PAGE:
Animal Law in Iran
Sentience of animals
In Iran, animals are not recognized as sentient beings. The Bill on the protection of animals was proposed in 2017, which prohibits physical violence against animals and abandoning them. The Bill was presented to the Parliament of Iran in September 2019 and at the time of writing, the Bill has not been enacted into law.
Iran does not have the legislation on the welfare of companion animals. In 2019, Tehran banned dog-walking after the Government discussed the legislation to start criminalizing dog ownership. As for the stray animals, in 2014 Tabriz banned killing stray dogs and cats and required them to be taken to private animal shelters.
One of the main industries is the poultry industry. Its production has increased from 195 000 tons in 1978 to 2.1 million tons in 2012. The protection of farmed animals is not regulated in the country. De-beaking, de-toeing, tail-docking, tooth pulling, castration, and dehorning of livestock without anesthetic are allowed, as well as gestation crates, veal crates, and battery cages. In 2009, Iran passed the Law on Comprehensive System of Animal Husbandry, which is aimed at the regulation of issues related to livestock, including their productivity. It also provides that slaughtering any endangered species of livestock is allowed only with specific permits and under the supervision of an animal breeding expert and a veterinarian. The Law does not, however, regulate the forms of confinement in which animals are kept and maintained. The Law does not present the provisions on humane slaughter and the instrument in itself is more related to sanitary issues related to meat production rather than animal welfare provisions.
Animals used in entertainment
In 2016, the Department of Environment declared that it would not issue any permits allowing the use of animals in circuses and banned using wild animals in circuses in the entire country. Recently in 2019, Iran banned dolphinariums in the country.
In 2004, approximately 50 medical universities were established in the country to promote animal welfare and ethics taking into consideration the religious principles and the improvement of laboratory animals. In 2019, the Deputy of Education at the Ministry of Education issued an order to stop all vivisection activities in all primary and secondary schools, as well as scientific contests within the country.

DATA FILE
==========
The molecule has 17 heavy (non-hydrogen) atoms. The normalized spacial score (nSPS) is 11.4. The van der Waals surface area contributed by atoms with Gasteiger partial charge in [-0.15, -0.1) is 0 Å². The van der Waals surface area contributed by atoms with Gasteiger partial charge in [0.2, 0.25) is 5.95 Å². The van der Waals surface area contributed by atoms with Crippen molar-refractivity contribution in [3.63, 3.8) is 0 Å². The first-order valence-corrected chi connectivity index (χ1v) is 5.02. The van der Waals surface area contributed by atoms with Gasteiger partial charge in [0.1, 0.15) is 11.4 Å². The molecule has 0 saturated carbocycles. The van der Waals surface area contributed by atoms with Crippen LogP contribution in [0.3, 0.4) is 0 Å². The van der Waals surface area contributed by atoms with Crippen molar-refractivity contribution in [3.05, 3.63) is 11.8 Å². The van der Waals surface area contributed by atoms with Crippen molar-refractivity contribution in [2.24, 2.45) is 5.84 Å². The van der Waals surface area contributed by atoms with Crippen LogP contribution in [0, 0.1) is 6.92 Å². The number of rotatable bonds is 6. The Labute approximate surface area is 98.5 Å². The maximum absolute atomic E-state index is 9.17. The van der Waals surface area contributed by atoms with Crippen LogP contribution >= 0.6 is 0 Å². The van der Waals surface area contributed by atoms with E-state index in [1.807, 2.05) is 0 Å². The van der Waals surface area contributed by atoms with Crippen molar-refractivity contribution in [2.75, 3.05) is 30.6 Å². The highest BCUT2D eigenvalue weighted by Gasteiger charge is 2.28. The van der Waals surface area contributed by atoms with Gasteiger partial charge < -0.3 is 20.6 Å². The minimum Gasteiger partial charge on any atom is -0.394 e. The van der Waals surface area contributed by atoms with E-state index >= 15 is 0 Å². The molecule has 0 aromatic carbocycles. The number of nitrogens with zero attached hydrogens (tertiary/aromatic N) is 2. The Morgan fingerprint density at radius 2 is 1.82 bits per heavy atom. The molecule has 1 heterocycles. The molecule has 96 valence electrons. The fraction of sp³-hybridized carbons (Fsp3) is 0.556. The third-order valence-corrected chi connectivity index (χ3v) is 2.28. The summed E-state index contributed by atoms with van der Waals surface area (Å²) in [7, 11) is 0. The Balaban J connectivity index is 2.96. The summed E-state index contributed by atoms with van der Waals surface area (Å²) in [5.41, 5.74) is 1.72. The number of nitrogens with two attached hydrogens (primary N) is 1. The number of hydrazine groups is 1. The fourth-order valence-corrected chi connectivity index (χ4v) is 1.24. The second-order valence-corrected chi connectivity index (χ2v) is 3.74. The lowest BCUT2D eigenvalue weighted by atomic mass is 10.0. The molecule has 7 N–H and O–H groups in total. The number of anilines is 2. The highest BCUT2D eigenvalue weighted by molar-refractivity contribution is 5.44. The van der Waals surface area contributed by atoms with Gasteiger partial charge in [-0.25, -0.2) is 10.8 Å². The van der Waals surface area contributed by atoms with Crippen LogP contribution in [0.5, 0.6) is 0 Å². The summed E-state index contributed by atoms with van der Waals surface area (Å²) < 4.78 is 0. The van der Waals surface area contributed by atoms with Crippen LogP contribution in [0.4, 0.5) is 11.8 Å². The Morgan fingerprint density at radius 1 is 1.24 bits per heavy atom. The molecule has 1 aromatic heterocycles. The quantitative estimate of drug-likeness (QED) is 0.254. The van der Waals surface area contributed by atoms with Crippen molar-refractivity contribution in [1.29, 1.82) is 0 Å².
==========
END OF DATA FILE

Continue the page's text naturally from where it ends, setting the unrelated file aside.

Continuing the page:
The Constitution of Iran has a statement regarding the protection of the environment and the prevention of pollution and degradation. Article 50 of the Constitution provides that “all legal and real persons have a duty to protect the environment and prohibits all activities, economic or otherwise, that may result in irreparable damage to the environment.”
In 1967, the Law on Hunting and Fishing was passed that requires a license to hunt or fish. Later on, in 1975, the Environmental Protection Law was enacted providing that the Department of Environment and the High Council for Environmental Protection shall establish a system of supervision and monitoring wildlife and marine resources, establish limitations for hunting in certain protected areas. In 2015, Iran reported to the Convention on Biological Diversity that the government successfully conserved cheetahs and completed its project on activities with regard to other endangered and threatened species. In a case of any violation of the Game and Fish Laws, the punishments include fines and arrest depending on the animal hunted or the conduct itself. Moreover, the Ministry of War can revoke any issued licenses on possessing arms.
Animal rights movement
Despite various factors, animal activism exists in the country. For instance, the Iranian Anti-Vivisection Association (IAVA) is the first country’s anti-vivisection group, which promotes the use of alternatives to animal testing.
In 2014, Animal Rights Watch and Animal Defenders International started the “No to Circus!” campaign that resulted in banning of the use of wildlife in circuses.